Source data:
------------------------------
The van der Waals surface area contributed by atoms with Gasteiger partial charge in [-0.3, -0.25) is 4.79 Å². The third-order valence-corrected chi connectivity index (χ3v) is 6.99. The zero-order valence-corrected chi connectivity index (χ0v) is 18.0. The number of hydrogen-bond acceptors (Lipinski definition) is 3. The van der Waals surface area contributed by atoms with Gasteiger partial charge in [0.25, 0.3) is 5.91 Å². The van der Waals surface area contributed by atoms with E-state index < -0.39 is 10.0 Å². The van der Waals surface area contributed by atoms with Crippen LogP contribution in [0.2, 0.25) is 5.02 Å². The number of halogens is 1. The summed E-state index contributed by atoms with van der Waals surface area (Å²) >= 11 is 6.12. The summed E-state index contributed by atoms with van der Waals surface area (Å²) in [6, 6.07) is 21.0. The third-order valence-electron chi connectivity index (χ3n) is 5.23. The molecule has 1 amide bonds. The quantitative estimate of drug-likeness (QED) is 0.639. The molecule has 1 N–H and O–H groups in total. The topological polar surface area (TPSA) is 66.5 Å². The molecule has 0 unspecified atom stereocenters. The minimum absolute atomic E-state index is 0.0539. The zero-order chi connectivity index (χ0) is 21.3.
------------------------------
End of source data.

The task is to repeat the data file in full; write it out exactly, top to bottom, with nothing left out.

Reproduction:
The van der Waals surface area contributed by atoms with Gasteiger partial charge in [-0.3, -0.25) is 4.79 Å². The third-order valence-corrected chi connectivity index (χ3v) is 6.99. The zero-order valence-corrected chi connectivity index (χ0v) is 18.0. The number of hydrogen-bond acceptors (Lipinski definition) is 3. The van der Waals surface area contributed by atoms with Gasteiger partial charge in [0.25, 0.3) is 5.91 Å². The van der Waals surface area contributed by atoms with E-state index < -0.39 is 10.0 Å². The van der Waals surface area contributed by atoms with Crippen LogP contribution in [0.2, 0.25) is 5.02 Å². The number of halogens is 1. The summed E-state index contributed by atoms with van der Waals surface area (Å²) >= 11 is 6.12. The summed E-state index contributed by atoms with van der Waals surface area (Å²) in [6, 6.07) is 21.0. The third-order valence-electron chi connectivity index (χ3n) is 5.23. The molecule has 1 amide bonds. The quantitative estimate of drug-likeness (QED) is 0.639. The molecule has 1 N–H and O–H groups in total. The topological polar surface area (TPSA) is 66.5 Å². The molecule has 0 unspecified atom stereocenters. The minimum absolute atomic E-state index is 0.0539. The zero-order chi connectivity index (χ0) is 21.3.